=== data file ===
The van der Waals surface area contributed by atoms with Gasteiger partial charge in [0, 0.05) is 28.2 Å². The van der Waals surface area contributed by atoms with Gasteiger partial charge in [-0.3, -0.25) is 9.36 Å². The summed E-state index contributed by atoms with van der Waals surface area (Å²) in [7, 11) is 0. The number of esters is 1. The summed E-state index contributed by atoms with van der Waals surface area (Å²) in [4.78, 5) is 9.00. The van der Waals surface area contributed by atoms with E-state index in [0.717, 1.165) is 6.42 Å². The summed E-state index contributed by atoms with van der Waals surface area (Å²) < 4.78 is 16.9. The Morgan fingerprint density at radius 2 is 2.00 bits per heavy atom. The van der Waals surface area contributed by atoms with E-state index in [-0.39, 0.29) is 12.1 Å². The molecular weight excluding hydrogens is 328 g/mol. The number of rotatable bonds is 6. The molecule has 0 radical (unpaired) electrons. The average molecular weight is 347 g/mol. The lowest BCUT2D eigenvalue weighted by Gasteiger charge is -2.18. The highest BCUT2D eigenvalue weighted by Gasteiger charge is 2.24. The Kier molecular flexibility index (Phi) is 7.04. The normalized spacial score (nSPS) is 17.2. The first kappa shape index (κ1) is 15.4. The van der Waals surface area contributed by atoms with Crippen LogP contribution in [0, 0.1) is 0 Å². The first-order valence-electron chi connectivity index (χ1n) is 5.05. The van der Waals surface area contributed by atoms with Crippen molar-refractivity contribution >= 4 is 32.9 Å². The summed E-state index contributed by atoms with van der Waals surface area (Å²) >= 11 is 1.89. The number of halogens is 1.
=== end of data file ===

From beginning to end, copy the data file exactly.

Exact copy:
The van der Waals surface area contributed by atoms with Gasteiger partial charge in [0, 0.05) is 28.2 Å². The van der Waals surface area contributed by atoms with Gasteiger partial charge in [-0.3, -0.25) is 9.36 Å². The summed E-state index contributed by atoms with van der Waals surface area (Å²) in [7, 11) is 0. The number of esters is 1. The summed E-state index contributed by atoms with van der Waals surface area (Å²) in [4.78, 5) is 9.00. The van der Waals surface area contributed by atoms with E-state index in [0.717, 1.165) is 6.42 Å². The summed E-state index contributed by atoms with van der Waals surface area (Å²) < 4.78 is 16.9. The Morgan fingerprint density at radius 2 is 2.00 bits per heavy atom. The van der Waals surface area contributed by atoms with E-state index in [-0.39, 0.29) is 12.1 Å². The molecular weight excluding hydrogens is 328 g/mol. The number of rotatable bonds is 6. The molecule has 0 radical (unpaired) electrons. The average molecular weight is 347 g/mol. The lowest BCUT2D eigenvalue weighted by Gasteiger charge is -2.18. The highest BCUT2D eigenvalue weighted by Gasteiger charge is 2.24. The Kier molecular flexibility index (Phi) is 7.04. The normalized spacial score (nSPS) is 17.2. The first kappa shape index (κ1) is 15.4. The van der Waals surface area contributed by atoms with Crippen LogP contribution in [0, 0.1) is 0 Å². The first-order valence-electron chi connectivity index (χ1n) is 5.05. The van der Waals surface area contributed by atoms with Crippen molar-refractivity contribution >= 4 is 32.9 Å². The summed E-state index contributed by atoms with van der Waals surface area (Å²) >= 11 is 1.89. The number of halogens is 1.